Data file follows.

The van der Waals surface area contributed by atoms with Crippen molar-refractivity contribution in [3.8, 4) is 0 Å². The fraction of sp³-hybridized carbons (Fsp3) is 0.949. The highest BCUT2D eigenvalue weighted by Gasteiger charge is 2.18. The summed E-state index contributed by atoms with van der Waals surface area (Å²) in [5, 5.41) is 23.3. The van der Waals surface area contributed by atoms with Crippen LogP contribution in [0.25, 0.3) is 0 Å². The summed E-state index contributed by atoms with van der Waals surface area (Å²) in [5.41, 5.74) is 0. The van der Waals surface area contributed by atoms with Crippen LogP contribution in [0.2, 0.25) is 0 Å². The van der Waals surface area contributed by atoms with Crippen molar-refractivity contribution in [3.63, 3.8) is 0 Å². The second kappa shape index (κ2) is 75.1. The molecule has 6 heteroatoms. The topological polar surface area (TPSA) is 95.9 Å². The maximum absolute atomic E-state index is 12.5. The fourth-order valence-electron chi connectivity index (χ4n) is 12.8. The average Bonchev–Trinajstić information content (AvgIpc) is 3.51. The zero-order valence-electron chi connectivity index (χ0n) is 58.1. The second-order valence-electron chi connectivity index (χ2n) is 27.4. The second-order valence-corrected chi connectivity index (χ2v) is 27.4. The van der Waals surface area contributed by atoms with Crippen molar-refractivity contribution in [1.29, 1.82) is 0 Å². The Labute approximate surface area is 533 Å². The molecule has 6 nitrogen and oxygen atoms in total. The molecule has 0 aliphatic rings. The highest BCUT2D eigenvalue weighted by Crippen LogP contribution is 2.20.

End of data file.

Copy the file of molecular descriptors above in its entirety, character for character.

The van der Waals surface area contributed by atoms with Crippen molar-refractivity contribution in [3.8, 4) is 0 Å². The fraction of sp³-hybridized carbons (Fsp3) is 0.949. The highest BCUT2D eigenvalue weighted by Gasteiger charge is 2.18. The summed E-state index contributed by atoms with van der Waals surface area (Å²) in [5, 5.41) is 23.3. The van der Waals surface area contributed by atoms with Crippen LogP contribution in [0.25, 0.3) is 0 Å². The summed E-state index contributed by atoms with van der Waals surface area (Å²) in [5.41, 5.74) is 0. The van der Waals surface area contributed by atoms with Crippen LogP contribution in [0.2, 0.25) is 0 Å². The van der Waals surface area contributed by atoms with Crippen molar-refractivity contribution in [3.63, 3.8) is 0 Å². The second kappa shape index (κ2) is 75.1. The molecule has 6 heteroatoms. The topological polar surface area (TPSA) is 95.9 Å². The maximum absolute atomic E-state index is 12.5. The fourth-order valence-electron chi connectivity index (χ4n) is 12.8. The average Bonchev–Trinajstić information content (AvgIpc) is 3.51. The zero-order valence-electron chi connectivity index (χ0n) is 58.1. The second-order valence-electron chi connectivity index (χ2n) is 27.4. The second-order valence-corrected chi connectivity index (χ2v) is 27.4. The van der Waals surface area contributed by atoms with Crippen molar-refractivity contribution in [1.29, 1.82) is 0 Å². The Labute approximate surface area is 533 Å². The molecule has 6 nitrogen and oxygen atoms in total. The molecule has 0 aliphatic rings. The highest BCUT2D eigenvalue weighted by Crippen LogP contribution is 2.20.